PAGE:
Rogue One: A Star Wars Story, or simply Rogue One, is the 8th addition in the Star Wars franchise, but falls between Episodes III and IV. Rogue One is about how and why the Rebels steal the plans for the Death Star, a weapon of mass destruction made by the Empire. It’s mainly about Jyn Erso, a criminal who’s father was integral to the building of the Death Star and she, along with a team, tries to steal the plans. If you haven’t seen any Star Wars movies before, don’t worry: all you need to know is this: the Empire is evil and building the Death Star, while the Rebels are good and fighting against them. However, there is a lot of awesome fan service that won’t make sense if you haven’t seen other Star Wars movies.
How is it? 8.7/10
Rogue One, overall, is spectacular. It is definitely one of my favorite Star Wars movies, and does so many things right, although it isn’t perfect.
Jyn Erso, played pretty well by Felicity Jones, is awesome! Her motivations become quite clear, and her character is pretty well developed.
Captain Cassian Andor, who recruits the team, has a pretty cool character, and he shows that the Rebels aren’t squeaky clean and have to make tough decisions, which adds previously unseen layers to them.
Andor’s reprogrammed Imperial droid, K-2SO, is probably one of my, if not my favorite, character. He’s voiced by Alan Tudyk and is a more sarcastic, aggressive, and cold C-3PO. K2 is one of my favorite droids, and whether he’s making sarcastic comments to Jyn Erso or effortlessly knocking down Imperial Troops, he is awesome and hilarious.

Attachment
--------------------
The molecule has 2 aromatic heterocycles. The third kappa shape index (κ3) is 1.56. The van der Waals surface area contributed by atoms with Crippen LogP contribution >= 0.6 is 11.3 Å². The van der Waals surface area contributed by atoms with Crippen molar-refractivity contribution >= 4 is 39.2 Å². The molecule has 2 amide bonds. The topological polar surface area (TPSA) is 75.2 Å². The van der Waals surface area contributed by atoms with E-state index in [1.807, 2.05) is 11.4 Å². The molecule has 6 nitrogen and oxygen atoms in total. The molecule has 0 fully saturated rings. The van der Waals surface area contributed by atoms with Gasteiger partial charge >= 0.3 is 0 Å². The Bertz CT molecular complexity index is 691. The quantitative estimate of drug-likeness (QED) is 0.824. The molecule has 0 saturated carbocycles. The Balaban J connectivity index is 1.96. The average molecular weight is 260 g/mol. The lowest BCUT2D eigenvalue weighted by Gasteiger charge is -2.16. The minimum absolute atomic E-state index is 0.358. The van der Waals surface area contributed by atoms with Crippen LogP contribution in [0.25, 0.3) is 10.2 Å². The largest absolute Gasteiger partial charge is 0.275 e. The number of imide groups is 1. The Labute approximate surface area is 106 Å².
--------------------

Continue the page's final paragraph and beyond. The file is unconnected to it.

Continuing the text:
Chirrut Îmwe, a blind warrior recruited by Andor is tied for my favorite character with K2. His character is shown believing in an ancient religion (the Force) in a dark time of war, which elevates him from just a guy with a cool fighting style that kicks more butt than anyone else. Baze Malbus, Chirrut’s friend is sort of just…there, and doesn’t do much except crack a couple of one-liners.
Bodhi Rook, an Imperial pilot that redeems himself, has a good character arc as he puts his life on the line for the rebels.
Orson Krennic, the main villain who was critical to the Death Star, has a character that does a pretty good job of feeling menacing. Darth Vader, one of the most iconic movie villains of all time, is there, but not for a long time–don’t expect any more than about 4 minutes of screen time for him, although he does have one AMAZING scene at the end, and quite possibly my favorite scene.
Finally, Saw Gerrara, a character from The Clone Wars is there, and delivers one cool scene, but he isn’t present much.
Another thing that Rogue One does really well is create a world that feels lived in, whether you see the attention to detail in a busy marketplace or a crowded temple.
Rogue One’s first act was a bit of a slog and was slow. We are introduced to characters like that, and we don’t really have time to take in the environment or characters we meet. A lot of them don’t really have a backstory either. And aside from one cool action sequence, it moves slowly and doesn’t cut to the chase quite then. The second act speeds up a little bit, but, wow, the third act is amazing. It adds a new level of intensity and war to Star Wars, and is an edge-of-your-seat thrill ride with amazing action and visuals. It adds to the grit of Rogue One and makes it feel truly like a war movie.
The action and visual effects
Rogue One looks great. The visuals are nothing short of flawless, and although there is one CGI character that’s distracting, Rogue One knows how to capture the spectacle of a Star Wars movie. The space battles, especially in the third act, look like the best CGI we’ve seen yet, as well as the smaller, more gritty conflicts. The action as well, is amazing and it has plenty of time to show this off, as it is, at heart, a war movie. It’s thrilling, gritty, and even funny in all the best ways.
Overall, Rogue One is one of the best Star Wars movies that is definitely worth checking out.